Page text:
Indian soldiers of various ethnic and class extraction were studied during their training in the field (39). The soldiers belonged to infantry, artillery and engineer units. They kept their own activity diary, apparently during 3 cycles of 15 days each over 3 months. No supervision is mentioned. Published and unpublished values of energy costs for all the activities were used. No information is given about the exact number of subjects involved in the study, and the whole of the methodological presentation is very confusing. Sixty-four British troops were also subjects of energy expenditure studies. 35 infantry recruits were studied during their initial training period (19), while another 29 were soldiers exercising in Malaya on a more or less restricted energy intake (14). Their time allocation was studied by activity diary during 24 consecutive days in the Malaya subjects, and for an undefined number of days for the army recruits in the UK. Energy expenditure was measured by IMP worn for most part of the day in the latter, and by KM in the Malaya soldiers. The heaviness of their activity is confirmed by the high values of energy expenditure reported, which appear to be the highest recorded in the available literature.
No studies have been reported on elderly men.
Several of the studies carried out on men covered women as well. In all these cases the methodology for the assessment of energy expenditure has been the same. The total number of adult non-pregnant, non-lactating women studied is approximately 250 with a seasonal repetition on about 50 of the subjects. It is not clear whether these subjects were completely different ones, or were the same ones followed through different seasons.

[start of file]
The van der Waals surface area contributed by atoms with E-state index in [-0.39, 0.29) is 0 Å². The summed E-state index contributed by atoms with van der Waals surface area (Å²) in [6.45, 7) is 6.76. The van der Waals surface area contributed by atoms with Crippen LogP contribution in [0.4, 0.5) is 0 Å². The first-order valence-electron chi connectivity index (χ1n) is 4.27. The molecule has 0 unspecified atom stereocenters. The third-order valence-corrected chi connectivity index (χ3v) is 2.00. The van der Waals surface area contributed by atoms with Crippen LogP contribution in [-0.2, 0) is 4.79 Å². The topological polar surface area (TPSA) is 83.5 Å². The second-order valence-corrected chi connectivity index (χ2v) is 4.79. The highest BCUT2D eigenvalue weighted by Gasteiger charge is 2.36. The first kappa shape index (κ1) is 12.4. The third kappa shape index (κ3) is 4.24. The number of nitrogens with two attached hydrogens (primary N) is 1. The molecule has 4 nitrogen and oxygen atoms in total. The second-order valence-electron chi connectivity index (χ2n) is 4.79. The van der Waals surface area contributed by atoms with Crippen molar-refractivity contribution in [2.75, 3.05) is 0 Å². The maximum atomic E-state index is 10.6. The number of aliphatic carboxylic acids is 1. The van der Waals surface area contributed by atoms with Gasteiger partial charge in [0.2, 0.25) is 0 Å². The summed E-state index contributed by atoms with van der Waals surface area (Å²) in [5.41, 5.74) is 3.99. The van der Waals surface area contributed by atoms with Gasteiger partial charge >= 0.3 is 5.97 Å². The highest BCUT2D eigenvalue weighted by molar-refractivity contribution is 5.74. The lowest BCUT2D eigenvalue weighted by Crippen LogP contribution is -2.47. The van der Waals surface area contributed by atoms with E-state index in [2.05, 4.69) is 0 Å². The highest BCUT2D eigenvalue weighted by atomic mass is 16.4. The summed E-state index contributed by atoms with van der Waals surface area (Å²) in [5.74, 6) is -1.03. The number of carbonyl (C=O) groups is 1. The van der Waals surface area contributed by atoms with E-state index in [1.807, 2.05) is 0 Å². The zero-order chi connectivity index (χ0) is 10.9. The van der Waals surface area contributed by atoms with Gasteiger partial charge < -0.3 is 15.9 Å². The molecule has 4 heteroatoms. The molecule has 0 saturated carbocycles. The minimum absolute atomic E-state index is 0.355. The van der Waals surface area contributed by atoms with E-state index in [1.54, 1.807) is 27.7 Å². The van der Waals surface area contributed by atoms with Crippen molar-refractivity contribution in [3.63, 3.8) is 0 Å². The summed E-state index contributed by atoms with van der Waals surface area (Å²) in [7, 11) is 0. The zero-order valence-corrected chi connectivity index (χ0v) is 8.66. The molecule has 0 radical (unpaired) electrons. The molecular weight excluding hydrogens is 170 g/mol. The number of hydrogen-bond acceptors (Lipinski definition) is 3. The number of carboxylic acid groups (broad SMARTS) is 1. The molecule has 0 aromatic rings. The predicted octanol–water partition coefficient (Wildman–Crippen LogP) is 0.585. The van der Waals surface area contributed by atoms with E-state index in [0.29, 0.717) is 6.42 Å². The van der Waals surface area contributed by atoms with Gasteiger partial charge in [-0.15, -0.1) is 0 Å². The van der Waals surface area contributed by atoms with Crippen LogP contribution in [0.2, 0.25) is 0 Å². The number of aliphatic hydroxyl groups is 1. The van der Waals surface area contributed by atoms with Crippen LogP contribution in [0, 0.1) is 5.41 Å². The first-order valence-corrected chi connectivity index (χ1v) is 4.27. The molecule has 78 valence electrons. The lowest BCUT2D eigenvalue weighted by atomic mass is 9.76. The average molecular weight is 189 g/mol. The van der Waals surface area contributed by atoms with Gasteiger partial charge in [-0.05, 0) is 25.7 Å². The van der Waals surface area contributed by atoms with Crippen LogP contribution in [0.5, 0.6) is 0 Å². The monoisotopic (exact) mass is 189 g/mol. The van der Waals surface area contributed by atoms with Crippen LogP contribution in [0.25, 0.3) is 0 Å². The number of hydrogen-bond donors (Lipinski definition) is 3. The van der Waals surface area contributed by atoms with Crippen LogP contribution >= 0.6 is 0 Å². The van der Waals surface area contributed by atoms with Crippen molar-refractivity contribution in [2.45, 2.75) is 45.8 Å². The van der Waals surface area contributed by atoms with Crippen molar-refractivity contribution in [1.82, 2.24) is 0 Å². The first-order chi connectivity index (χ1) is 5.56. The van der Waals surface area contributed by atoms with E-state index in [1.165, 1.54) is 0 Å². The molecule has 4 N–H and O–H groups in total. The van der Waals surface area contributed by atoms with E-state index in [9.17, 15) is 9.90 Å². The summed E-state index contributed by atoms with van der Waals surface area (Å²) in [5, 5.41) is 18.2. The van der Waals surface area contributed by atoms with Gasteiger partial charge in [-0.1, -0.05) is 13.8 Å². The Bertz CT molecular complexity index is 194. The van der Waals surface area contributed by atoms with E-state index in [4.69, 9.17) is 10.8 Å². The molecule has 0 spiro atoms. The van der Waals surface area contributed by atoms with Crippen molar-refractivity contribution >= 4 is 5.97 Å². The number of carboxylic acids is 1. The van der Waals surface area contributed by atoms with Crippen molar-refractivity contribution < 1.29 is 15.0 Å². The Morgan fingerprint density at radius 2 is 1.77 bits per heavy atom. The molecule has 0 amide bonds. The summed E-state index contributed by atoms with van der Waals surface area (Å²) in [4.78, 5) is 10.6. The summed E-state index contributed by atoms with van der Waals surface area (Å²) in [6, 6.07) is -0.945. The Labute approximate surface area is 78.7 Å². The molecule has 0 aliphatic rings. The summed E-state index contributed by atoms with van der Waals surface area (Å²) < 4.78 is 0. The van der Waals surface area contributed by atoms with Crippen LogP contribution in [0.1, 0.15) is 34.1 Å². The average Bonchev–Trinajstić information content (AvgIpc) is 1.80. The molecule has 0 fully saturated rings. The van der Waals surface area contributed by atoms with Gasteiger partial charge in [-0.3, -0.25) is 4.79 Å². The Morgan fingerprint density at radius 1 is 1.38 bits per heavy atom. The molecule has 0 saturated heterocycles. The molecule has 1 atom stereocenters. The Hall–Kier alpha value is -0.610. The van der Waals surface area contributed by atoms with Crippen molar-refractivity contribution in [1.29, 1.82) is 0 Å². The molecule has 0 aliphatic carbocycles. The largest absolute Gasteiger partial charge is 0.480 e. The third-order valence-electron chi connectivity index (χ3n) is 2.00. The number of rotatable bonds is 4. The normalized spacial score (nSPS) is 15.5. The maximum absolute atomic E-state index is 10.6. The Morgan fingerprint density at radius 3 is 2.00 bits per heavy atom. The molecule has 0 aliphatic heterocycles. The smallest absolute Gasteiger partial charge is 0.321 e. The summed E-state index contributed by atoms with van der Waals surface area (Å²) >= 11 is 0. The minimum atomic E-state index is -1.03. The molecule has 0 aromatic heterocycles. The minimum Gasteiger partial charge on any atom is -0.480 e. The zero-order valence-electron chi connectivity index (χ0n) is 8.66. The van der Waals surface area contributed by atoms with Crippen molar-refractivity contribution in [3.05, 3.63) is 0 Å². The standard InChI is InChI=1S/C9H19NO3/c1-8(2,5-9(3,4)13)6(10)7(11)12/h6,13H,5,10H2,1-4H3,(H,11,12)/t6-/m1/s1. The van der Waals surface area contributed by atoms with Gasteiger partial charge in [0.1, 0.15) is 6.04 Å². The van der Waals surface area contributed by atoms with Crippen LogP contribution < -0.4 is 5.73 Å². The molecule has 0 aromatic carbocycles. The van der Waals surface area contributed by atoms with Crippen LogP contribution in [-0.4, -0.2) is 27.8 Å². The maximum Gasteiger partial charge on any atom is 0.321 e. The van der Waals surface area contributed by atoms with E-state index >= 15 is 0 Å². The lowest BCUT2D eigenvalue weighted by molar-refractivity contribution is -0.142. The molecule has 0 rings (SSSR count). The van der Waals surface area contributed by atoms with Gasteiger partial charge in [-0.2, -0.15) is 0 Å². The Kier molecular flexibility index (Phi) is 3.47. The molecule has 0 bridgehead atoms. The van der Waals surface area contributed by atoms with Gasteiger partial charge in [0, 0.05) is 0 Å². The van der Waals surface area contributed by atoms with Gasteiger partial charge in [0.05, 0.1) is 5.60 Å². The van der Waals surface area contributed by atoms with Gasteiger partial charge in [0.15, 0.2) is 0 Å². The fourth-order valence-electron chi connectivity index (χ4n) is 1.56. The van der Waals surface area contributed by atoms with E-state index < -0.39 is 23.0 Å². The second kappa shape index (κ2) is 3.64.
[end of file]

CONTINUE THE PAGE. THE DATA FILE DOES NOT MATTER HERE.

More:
There are only two groups of women who fall in this category and both have been studied in the Philippines.
The first group is composed of the 10 wives of the Filipino shoemakers, reviewed above (34); the second Filipino group is the female counterpart of the group of clerk typists also reviewed above (32). Both had their energy intakes also measured. Their energy expenditure has been measured by the technique already described for the males. Perusing the results of the time allocation study, it appears that the wives of the shoemakers engaged in some shoemaking activities also, probably in support of their husbands' jobs. Their energy expenditure is higher than that of the typists, but not when expressed on a body weight basis.
The total number of women studied in the light activity category to which most women from the developed countries, and an indefinite proportion of women from the developing countries, are supposed to belong is surprisingly small. This may reflect the small amount of interest given, even in the accademic world, to the work (domestic or otherwise) of women which is associated with the low economic value attributed to it.
The total number of women in this category amounts to approximately 210. Most of these were farmers and peasants. Although women participate in increasing proportions in the production process as employed labour, only one study is to be found that deals with occupational jobs other than farming.
Considering that it is likely that the energy cost of the occupational activity of a women is superimposed on the costs of the housework and that of the reproductive processes, the fact that so little attention has been dedicated to the energy expenditure of women engaged in physically exacting occupations is astonishing and regrettable. one wonders wether the explanation may not be found in neglect, lack of prestige and low economic value attributed in most male-oriented societies to women's labour*.